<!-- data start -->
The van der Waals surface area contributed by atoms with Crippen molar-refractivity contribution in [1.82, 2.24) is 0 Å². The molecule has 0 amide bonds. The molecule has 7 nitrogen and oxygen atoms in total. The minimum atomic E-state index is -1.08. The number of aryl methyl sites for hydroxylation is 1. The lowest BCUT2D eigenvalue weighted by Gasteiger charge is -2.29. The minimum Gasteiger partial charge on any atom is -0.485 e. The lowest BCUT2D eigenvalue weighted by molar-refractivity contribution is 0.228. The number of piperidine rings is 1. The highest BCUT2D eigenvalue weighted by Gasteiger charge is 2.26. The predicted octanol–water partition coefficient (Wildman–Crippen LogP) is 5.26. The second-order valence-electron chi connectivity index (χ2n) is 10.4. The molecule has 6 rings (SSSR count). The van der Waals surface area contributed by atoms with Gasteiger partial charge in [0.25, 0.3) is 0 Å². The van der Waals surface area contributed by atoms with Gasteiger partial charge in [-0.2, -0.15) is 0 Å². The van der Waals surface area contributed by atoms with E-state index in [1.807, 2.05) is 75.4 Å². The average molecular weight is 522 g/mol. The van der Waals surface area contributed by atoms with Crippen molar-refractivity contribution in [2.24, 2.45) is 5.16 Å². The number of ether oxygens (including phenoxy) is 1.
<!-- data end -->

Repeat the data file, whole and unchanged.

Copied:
The van der Waals surface area contributed by atoms with Crippen molar-refractivity contribution in [1.82, 2.24) is 0 Å². The molecule has 0 amide bonds. The molecule has 7 nitrogen and oxygen atoms in total. The minimum atomic E-state index is -1.08. The number of aryl methyl sites for hydroxylation is 1. The lowest BCUT2D eigenvalue weighted by Gasteiger charge is -2.29. The minimum Gasteiger partial charge on any atom is -0.485 e. The lowest BCUT2D eigenvalue weighted by molar-refractivity contribution is 0.228. The number of piperidine rings is 1. The highest BCUT2D eigenvalue weighted by Gasteiger charge is 2.26. The predicted octanol–water partition coefficient (Wildman–Crippen LogP) is 5.26. The second-order valence-electron chi connectivity index (χ2n) is 10.4. The molecule has 6 rings (SSSR count). The van der Waals surface area contributed by atoms with Gasteiger partial charge in [0.25, 0.3) is 0 Å². The van der Waals surface area contributed by atoms with Gasteiger partial charge in [-0.2, -0.15) is 0 Å². The van der Waals surface area contributed by atoms with E-state index in [1.807, 2.05) is 75.4 Å². The average molecular weight is 522 g/mol. The van der Waals surface area contributed by atoms with Crippen molar-refractivity contribution in [2.24, 2.45) is 5.16 Å². The number of ether oxygens (including phenoxy) is 1.